ーMathematical Exploration of Social Complex Systems ー
Language, Communication, and Financial Markets
We explore the universal properties underlying largescale social
systems through mathematical models derived by computing with big data
obtained from largescale resources. Using these models, we explore
new ways of engineering to aid human social activities.
Analysis of social systems by applying complex systems theory
Empirical properties behind social systems
Mathematical models explaining scaling properties
Methods for measuring long memory and fluctuation
Complexity of social systems
Deep learning/machine learning methods for complex systems
Deep learning models that reproduce the scaling properties
Unsupervised and semisupervised methods
Symbolic approaches for nonsymbolic data
Mathematical informatics across language, financial markets, and communication
Computational linguistics
Mathematics of communication network
Newswire reports and financial market prices
Recent studies
Analysis of largescale social systems by applying complex systems theory
Common scaling properties are known to hold across various largescale
social systems. Using real, largescale data, we study
the nature of these properties and construct a mathematical model that explains
them.
Metrics that characterize kinds of data
Various metrics are considered in terms of whether they characterize different kinds of data.
For example, in the case of natural language, metrics that specify the author, language, or
genre have been studied. One such metric is Yule's K, which is
equivalent to Renyi's secondorder (plugin) entropy. Yule's K computes a value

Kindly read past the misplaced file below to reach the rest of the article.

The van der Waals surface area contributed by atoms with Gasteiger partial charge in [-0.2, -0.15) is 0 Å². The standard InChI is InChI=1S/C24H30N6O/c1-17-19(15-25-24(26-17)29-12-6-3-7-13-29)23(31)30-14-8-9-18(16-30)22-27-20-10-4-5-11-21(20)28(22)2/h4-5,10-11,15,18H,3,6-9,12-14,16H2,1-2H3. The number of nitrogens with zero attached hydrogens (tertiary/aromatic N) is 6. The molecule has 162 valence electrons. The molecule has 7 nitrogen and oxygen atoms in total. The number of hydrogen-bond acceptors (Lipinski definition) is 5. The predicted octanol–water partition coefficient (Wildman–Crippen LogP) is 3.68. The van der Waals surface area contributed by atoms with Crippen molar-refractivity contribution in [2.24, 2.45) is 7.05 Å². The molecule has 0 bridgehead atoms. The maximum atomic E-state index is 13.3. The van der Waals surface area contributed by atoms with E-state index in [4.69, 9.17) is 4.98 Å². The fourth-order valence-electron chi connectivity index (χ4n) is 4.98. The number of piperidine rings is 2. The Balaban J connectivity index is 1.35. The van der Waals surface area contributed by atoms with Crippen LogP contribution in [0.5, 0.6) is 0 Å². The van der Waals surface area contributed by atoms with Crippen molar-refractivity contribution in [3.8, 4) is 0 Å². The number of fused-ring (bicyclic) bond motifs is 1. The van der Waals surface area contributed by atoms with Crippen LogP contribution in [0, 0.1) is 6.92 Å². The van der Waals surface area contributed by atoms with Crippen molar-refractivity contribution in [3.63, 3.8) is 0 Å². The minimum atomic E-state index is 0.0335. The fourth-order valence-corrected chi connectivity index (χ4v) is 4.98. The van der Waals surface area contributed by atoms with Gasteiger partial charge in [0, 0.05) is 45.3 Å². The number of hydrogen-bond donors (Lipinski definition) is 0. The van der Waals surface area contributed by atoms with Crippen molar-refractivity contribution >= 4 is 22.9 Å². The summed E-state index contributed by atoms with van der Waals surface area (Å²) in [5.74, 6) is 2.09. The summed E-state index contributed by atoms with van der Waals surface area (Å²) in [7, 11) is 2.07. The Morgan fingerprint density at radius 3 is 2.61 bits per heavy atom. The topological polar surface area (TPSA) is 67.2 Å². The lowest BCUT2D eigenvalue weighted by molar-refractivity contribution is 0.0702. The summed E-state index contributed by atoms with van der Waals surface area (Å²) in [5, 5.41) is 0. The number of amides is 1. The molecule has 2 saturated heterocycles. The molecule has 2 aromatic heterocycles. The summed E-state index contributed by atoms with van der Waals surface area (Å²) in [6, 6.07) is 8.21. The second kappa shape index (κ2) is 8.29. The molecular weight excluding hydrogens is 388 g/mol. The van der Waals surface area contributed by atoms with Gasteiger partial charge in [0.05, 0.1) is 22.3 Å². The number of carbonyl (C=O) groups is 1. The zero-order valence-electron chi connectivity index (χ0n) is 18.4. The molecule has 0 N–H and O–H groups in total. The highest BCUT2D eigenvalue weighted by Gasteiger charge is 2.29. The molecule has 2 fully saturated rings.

that does not depend on the data size but only on the data kind.
We explore such metrics among various statistics related to scaling properties
of real data and compare
different kinds of data such as music, programming language sources, and natural language.
Complexity underlying human linguistic sequences
How complex are human linguistic time series such as language, music, and programs?
Consider the number of possibilities for a time series of length n, with a parameter h,
as 2 ^{hn}. For a random binary series consisting of half ones and half zeros,
h=1. For the 26 characters in English, however, the number of possibilities
is not 26 ^{n},
because of various constrains, such as "q" being followed only by "u". Shannon computed that
h=1.3, but the question of acquiring a true h for human language is difficult to
answer and remains unsolved: it is unknown whether h is even positive.
Therefore, we study ways to compute the upper bound of h for various kinds of data, including
music, and programs, in addition to natural language.
Analysis of long memory underlying nonnumerical time series
Real instances of social systems have a bursty character, meaning that
events occur in a clustered manner. For example, the figure on the
right shows how rare events occur over time (the first indicates rarer
events than the second; the second, rarer than the third) in texts.
This clustering phenomenon indicates how the sequence has long memory
and thus exhibits selfsimilarity. We study methods for nonnumerical
time series to quantify the degree of clustering and examine different
selfsimilarity degrees across various systems.
Deep learning/machine learning methods for complex systems
We discuss the potential and limitations of deep learning and other
machine learning techniques with respect to the nature of complex
systems, and we study directions for improvement. Moreover, we explore
unsupervised and semisupervised methods for stateoftheart learning
techniques.
Deep learning and scaling laws
Many difficult problems are now being solved through deep learning techniques, such as
image recognition and machine translation. In these cases, which aspects of real systems